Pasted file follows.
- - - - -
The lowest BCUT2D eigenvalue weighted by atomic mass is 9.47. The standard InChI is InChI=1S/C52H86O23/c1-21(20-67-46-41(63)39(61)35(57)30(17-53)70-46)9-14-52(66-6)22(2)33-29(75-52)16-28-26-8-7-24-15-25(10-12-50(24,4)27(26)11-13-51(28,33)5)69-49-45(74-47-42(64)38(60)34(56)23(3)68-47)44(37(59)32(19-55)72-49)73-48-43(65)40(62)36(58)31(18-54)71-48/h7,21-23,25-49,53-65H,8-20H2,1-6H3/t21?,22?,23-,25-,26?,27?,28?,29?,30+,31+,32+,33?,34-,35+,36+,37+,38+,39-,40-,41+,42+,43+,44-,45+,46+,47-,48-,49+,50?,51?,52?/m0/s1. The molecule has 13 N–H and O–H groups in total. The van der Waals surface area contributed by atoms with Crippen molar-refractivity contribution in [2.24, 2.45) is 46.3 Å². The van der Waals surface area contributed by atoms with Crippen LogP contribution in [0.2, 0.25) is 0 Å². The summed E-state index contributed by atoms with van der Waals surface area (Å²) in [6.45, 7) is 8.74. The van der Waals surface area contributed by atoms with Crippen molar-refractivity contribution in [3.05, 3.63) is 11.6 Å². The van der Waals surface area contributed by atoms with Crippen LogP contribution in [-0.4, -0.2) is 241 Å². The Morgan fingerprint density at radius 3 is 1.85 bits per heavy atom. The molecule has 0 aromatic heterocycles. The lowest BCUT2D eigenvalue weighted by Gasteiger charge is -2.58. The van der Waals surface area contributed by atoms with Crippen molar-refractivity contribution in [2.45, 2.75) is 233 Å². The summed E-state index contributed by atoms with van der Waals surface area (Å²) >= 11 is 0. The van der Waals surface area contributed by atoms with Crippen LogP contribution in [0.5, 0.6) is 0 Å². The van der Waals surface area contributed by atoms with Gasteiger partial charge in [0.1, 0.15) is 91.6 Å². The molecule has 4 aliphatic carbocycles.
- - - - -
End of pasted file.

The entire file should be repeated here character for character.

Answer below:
The lowest BCUT2D eigenvalue weighted by atomic mass is 9.47. The standard InChI is InChI=1S/C52H86O23/c1-21(20-67-46-41(63)39(61)35(57)30(17-53)70-46)9-14-52(66-6)22(2)33-29(75-52)16-28-26-8-7-24-15-25(10-12-50(24,4)27(26)11-13-51(28,33)5)69-49-45(74-47-42(64)38(60)34(56)23(3)68-47)44(37(59)32(19-55)72-49)73-48-43(65)40(62)36(58)31(18-54)71-48/h7,21-23,25-49,53-65H,8-20H2,1-6H3/t21?,22?,23-,25-,26?,27?,28?,29?,30+,31+,32+,33?,34-,35+,36+,37+,38+,39-,40-,41+,42+,43+,44-,45+,46+,47-,48-,49+,50?,51?,52?/m0/s1. The molecule has 13 N–H and O–H groups in total. The van der Waals surface area contributed by atoms with Crippen molar-refractivity contribution in [2.24, 2.45) is 46.3 Å². The van der Waals surface area contributed by atoms with Crippen LogP contribution in [0.2, 0.25) is 0 Å². The summed E-state index contributed by atoms with van der Waals surface area (Å²) in [6.45, 7) is 8.74. The van der Waals surface area contributed by atoms with Crippen molar-refractivity contribution in [3.05, 3.63) is 11.6 Å². The van der Waals surface area contributed by atoms with Crippen LogP contribution in [-0.4, -0.2) is 241 Å². The Morgan fingerprint density at radius 3 is 1.85 bits per heavy atom. The molecule has 0 aromatic heterocycles. The lowest BCUT2D eigenvalue weighted by Gasteiger charge is -2.58. The van der Waals surface area contributed by atoms with Crippen molar-refractivity contribution in [2.45, 2.75) is 233 Å². The summed E-state index contributed by atoms with van der Waals surface area (Å²) >= 11 is 0. The van der Waals surface area contributed by atoms with Crippen LogP contribution in [0.5, 0.6) is 0 Å². The van der Waals surface area contributed by atoms with Gasteiger partial charge in [0.1, 0.15) is 91.6 Å². The molecule has 4 aliphatic carbocycles.